Updated from 4:11 p.m. EST

Stocks started sluggish amid tech sector warnings and higher oil prices, but a steady rally from late morning helped the major indices close higher again Friday.

For the Dow Jones Industrial Average, it was another record finish, its 24th since October. The Dow gained 41.10 points, or 0.33%, to 12,556.08, and the S&P 500 added 6.91 points, or 0.49%, at 1430.73. The Nasdaq Composite was ahead by 17.97 points, or 0.72%, to 2502.82.

"We have another long weekend, so people have hit the exits early today," said Jay Suskind, head of institutional equity trading with Ryan Beck & Co. "As we get to more earnings and economic numbers next week, the market will take its cue from there."

The market will be closed Monday for the Martin Luther King Jr. observance.

All told, the Dow was higher for the week by 158 points, or 1.3%, and the S&P 500 added 21 points, or 1.5%. The Nasdaq, meanwhile, surged 69 points, or 2.8%.

Volume was strong to end the week, with 2.70 billion shares changing hands on the New York Stock Exchange. Advancers beat decliners by a 2-to-1 margin. Volume on the Nasdaq reached nearly 2.16 billion shares, and winners outpaced losers 3 to 2.

By sector, oil stocks were the big winners. The Philadelphia Oil Service Sector Index jumped 2.8%, and the Amex Oil Index added 3.1%. Utility stocks were hit hardest, with the Philadelphia Utility Index slumping 0.8% and the Dow Jones Utilities Index finishing lower by 0.7%.

Technology led the market's advance during the previous session, as the Nasdaq gained 25.52 points, or 1.04%, and the same happened again.

Even late warnings by SAP ( SAP) and Advanced Micro Devices ( AMD) failed to keep the bulls stuck on the sidelines.

Software giant SAP slumped in Germany but rose 3.3% in U.S. trading despite its poor forecast. Rival Oracle ( ORCL) tacked on 0.6%. AMD dove 9.5% to close at $18.26 following its own disappointing numbers, but the overall market shrugged off the cautious comments.

Crude oil prices gained ground after a four-day drop that has seen the near-month futures contract fall to a 19-month low. OPEC announced it will consider an emergency meeting to discuss the recent drop in crude and ponder new production cuts. The group has already set plans to reduce output by 1.7 million barrels.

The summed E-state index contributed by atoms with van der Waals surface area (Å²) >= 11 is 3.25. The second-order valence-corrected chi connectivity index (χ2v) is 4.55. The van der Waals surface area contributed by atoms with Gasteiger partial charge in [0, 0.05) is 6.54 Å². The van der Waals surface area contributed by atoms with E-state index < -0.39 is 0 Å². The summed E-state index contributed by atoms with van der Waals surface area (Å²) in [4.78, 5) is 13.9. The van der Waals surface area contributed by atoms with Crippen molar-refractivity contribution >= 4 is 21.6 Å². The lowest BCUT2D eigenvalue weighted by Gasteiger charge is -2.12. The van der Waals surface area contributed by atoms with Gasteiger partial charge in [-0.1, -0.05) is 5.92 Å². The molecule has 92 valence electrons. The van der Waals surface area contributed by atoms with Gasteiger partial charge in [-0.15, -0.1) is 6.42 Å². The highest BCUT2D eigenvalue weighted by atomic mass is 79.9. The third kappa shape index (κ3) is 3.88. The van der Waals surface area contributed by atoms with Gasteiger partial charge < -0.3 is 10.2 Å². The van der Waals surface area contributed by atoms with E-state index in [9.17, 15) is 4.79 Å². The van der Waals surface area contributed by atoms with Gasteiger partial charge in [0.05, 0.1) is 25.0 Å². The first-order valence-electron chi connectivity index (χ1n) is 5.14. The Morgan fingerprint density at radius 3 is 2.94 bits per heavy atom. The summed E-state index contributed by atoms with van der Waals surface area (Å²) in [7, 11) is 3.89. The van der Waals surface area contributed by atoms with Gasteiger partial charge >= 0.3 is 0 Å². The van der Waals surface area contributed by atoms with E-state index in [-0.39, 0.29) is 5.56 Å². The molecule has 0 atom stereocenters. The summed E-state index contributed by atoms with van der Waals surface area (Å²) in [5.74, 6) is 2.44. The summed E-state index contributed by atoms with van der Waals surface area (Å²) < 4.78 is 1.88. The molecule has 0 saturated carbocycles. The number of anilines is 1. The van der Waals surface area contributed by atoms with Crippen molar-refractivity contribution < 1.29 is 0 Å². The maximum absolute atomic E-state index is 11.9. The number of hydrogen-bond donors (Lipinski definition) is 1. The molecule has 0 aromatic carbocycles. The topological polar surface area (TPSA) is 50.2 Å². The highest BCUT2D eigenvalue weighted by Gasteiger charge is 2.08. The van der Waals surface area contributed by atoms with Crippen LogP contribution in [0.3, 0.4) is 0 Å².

For the year, oil has fallen roughly 15%. February crude was stronger by $1.11 to close at $52.99 a barrel. Other energy contracts were higher, as well.

On the economic docket, the Commerce Department said U.S. retail sales rose a better-than-expected 0.9% in December. Excluding autos, retail sales were higher by 1%.

Ian Shepherdson, chief economist with High Frequency Economics, said retail sales "had been weak as the housing crunch depressed sales of appliances, but the combination of the plunge in gas prices and the holidays has generated a sudden surge, which we do not expect to last."

Separately, the government said U.S. business inventories rose 0.4% in November, above estimates. Elsewhere, the Labor Department said import prices increased 1.1% in December, above economists' forecasts. Compared to a year ago, import prices have risen 2.5%. The increase was blamed on rising petroleum prices, which were up 4.8%, the largest gain in seven months.

Treasuries dropped following the data. The 10-year was falling by 10/32, yielding 4.77%, and the 30-year bond slid 20/32 to lift the yield to 4.86%.

The dollar eased against other major currencies. Meanwhile, gold jumped $13 to $626.90 an ounce, and silver surged by 42 cents at $12.88 an ounce.

Investors also welcomed a speech from Boston Federal Reserve President Cathy Minehan, who said that while inflation remains a challenge for the Fed to grapple with, price pressures may be easing. On Thursday, Minehan, who is set to become a voting member of the Fed's policy-setting Federal Open Market Committee, announced her retirement.

Returning to corporate news, Cablevision Systems ( CVC) fell 4.1% after the Dolan family raised its final buyout offer to $9.8 billion in order to take the company private. Shares shed $1.21 to $28.39.

Among analyst moves, Banc of America Securities upped its price target for Apple ( AAPL) to $105 from $93 and raised IBM's ( IBM) price target to $110 from $100.

Still, Apple was lower by $1.18, or 1.2%, to close at $94.62. IBM gained 63 cents, or 0.6%, to $99.28.

Overnight in Asia, Japan's Nikkei rose 1.3% to 17,057, and Hong Kong's Hang Seng added 1.2% to 19,613. In Europe, London's FTSE 100 was up 0.1% to 6239. Germany's Xetra DAX was higher by 0.3% to 6705.

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